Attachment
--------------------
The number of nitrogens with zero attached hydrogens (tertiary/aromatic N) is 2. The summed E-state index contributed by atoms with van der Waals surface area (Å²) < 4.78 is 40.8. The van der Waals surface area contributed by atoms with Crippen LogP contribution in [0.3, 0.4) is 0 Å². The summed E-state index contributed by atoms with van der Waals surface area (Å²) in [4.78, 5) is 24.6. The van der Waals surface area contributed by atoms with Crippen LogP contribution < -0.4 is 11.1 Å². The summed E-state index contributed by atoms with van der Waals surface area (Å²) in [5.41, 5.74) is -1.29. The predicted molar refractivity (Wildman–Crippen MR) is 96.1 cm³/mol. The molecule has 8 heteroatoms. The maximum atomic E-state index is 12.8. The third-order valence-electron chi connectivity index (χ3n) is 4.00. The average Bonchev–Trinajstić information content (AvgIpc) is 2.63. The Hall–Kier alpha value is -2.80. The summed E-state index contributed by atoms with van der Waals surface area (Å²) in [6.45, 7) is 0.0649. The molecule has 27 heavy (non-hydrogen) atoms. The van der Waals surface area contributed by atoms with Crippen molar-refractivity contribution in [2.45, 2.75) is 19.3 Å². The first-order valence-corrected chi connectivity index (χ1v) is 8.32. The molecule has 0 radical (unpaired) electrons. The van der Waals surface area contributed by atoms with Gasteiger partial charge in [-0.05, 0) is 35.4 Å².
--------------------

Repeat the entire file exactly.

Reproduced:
The number of nitrogens with zero attached hydrogens (tertiary/aromatic N) is 2. The summed E-state index contributed by atoms with van der Waals surface area (Å²) < 4.78 is 40.8. The van der Waals surface area contributed by atoms with Crippen LogP contribution in [0.3, 0.4) is 0 Å². The summed E-state index contributed by atoms with van der Waals surface area (Å²) in [4.78, 5) is 24.6. The van der Waals surface area contributed by atoms with Crippen LogP contribution < -0.4 is 11.1 Å². The summed E-state index contributed by atoms with van der Waals surface area (Å²) in [5.41, 5.74) is -1.29. The predicted molar refractivity (Wildman–Crippen MR) is 96.1 cm³/mol. The molecule has 8 heteroatoms. The maximum atomic E-state index is 12.8. The third-order valence-electron chi connectivity index (χ3n) is 4.00. The average Bonchev–Trinajstić information content (AvgIpc) is 2.63. The Hall–Kier alpha value is -2.80. The summed E-state index contributed by atoms with van der Waals surface area (Å²) in [6.45, 7) is 0.0649. The molecule has 27 heavy (non-hydrogen) atoms. The van der Waals surface area contributed by atoms with Crippen molar-refractivity contribution in [2.45, 2.75) is 19.3 Å². The first-order valence-corrected chi connectivity index (χ1v) is 8.32. The molecule has 0 radical (unpaired) electrons. The van der Waals surface area contributed by atoms with Gasteiger partial charge in [-0.05, 0) is 35.4 Å².